Karnataka Assembly approves controversial conversion bill
New Delhi: The Karnataka Assembly on Thursday passed the controversial anti-conversion bill amid protests by the opposition. The law prohibits conversion from one religion to another by “misrepresentation, force, fraud, inducement or marriage”.
The ruling Bharatiya Janata Party (BJP) said the Karnataka Right to Freedom of Religion Bill, 2021, commonly known as the Anti-Conversion Bill, was introduced to bring “public order” and it was the Congress in 2016. government headed by who had previously drafted it.
However, Congress called the bill “anti-human, anti-constitutional and anti-poor”.
“This government could not solve the economic and social issues in the last 2.5 years; (It) did nothing for the farmers, women or the poor. There are important issues but they (BJP) are bringing such emotionally charged bills to divert attention from more important matters,” Leader of Opposition in the Assembly Siddaramaiah said on Thursday.
The BJP produced documents to corroborate its claim that the Congress had drafted the bill earlier and even asked it to be tabled in the cabinet in 2016, though it was never brought before it.
Siddaramaiah alleged that the Rashtriya Swayamsevak Sangh (RSS) was behind the bill. Chief Minister Basavaraj Bommai said, “RSS is committed to anti-conversion, it is not a veiled secret… Why did the Congress government in 2016 introduce the bill during its tenure following the RSS policy? It is because in Himachal Pradesh Congress CM Virbhadra Singh had brought a similar law. You are a party to this bill.”
Bommai said the bill is both constitutional and legal and aims to get rid of the menace of conversion. “This is for a healthy society… Congress is now indulging in vote bank politics by opposing it, their double standards are clear today.”
The bill was passed by a voice vote, even as members of Congress protested from the Well of the House, demanding the continuation of the debate on the bill that began on Thursday morning.
The BJP said it has “corrected” the draft done by the Congress five years ago, and included putting the burden of proof on those accused of marriage and conversion. The bill will now be placed in the state legislative council, where the BJP still does not have a majority.
The Karnataka Right to Freedom of Religion Bill, 2021 states: “No person shall, directly or otherwise, convert or attempt to convert any other person by misrepresentation, use or exercise of force, undue influence, coercion.” Provided that if any person re-converts to his immediate previous religion, by inducement or any fraudulent means or by any of these means or by promise of marriage, nor shall any person abet or conspire for such conversion: is changed, it will not be considered a conversion.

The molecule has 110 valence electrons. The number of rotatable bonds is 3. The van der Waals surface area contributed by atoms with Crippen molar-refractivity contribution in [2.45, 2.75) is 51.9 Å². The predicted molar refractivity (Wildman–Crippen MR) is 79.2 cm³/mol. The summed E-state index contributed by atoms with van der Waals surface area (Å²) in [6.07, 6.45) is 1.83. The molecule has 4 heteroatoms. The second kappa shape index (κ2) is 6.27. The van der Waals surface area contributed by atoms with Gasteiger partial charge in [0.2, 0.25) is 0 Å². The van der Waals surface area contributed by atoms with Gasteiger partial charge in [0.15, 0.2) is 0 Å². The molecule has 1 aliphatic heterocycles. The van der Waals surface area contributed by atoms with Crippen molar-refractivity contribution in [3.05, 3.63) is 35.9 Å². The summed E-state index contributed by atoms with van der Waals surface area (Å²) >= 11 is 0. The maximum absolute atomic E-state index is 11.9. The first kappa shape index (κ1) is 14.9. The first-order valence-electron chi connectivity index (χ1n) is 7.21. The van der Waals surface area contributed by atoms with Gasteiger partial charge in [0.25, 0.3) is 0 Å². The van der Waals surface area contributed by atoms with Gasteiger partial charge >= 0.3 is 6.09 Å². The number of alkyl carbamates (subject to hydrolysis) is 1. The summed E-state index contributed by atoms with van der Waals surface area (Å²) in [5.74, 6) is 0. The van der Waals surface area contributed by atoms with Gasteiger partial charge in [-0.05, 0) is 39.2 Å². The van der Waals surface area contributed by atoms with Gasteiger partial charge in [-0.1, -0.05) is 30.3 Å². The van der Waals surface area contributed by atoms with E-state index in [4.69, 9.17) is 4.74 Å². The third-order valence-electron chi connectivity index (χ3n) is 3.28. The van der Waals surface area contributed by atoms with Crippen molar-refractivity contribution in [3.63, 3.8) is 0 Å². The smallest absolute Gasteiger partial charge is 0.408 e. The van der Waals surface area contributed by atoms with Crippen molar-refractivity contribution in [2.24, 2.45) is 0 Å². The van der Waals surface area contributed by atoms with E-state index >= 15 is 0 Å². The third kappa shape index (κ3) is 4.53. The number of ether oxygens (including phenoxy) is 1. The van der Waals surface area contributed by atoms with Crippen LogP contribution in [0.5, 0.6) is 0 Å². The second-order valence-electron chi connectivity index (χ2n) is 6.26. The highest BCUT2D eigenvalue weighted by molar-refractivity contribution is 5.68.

The bill also states that anyone who wishes to convert must submit an application to the DC (District Collector), who will scrutinize the application, interview the applicant to ascertain whether the conversion is force or inducement. is not from. If the application is found genuine, other departments will be informed to ensure that the converted person loses the benefits from his existing caste or religion and is included in the category to which the said person is converting.
It also prohibits marriages performed with “the sole purpose of unlawful conversion”, which lends itself to the belief that a separate law to amend the Special Marriage Act could also be incorporated into this law itself.
Karnataka Home Minister Araga Gyanendra, who piloted the bill, said eight states have passed or are implementing such a law, and that Karnataka would become the ninth state to do so.
Based on similar laws brought in various BJP-ruled states such as Uttar Pradesh, Madhya Pradesh and Gujarat, the anti-conversion bill was passed at a time when there has been an increase in attacks on members of the Christian community in the state, many of whom are BJP MLAs. Has openly cried out as the main culprit of the “conversion racket”.
Certainly, the laws of Gujarat and Madhya Pradesh have been challenged in the courts.
The bill also proposes imprisonment of three to five years with a fine of Rs 25,000, while for violation of provisions of minors, women, SC/ST (SC/ST), offenders will be given three to ten years. will face imprisonment. and a fine of not less than ₹50,000. The bill also provides for payment of up to ₹5 lakh as compensation to those who convert the accused, and a jail term of three-10 years and up to ₹1 in cases of mass conversions. penalty is proposed. lakh.
“What is the objection if we give more protection to SC/ST, women and minors? We know their condition… we need to provide them additional security.”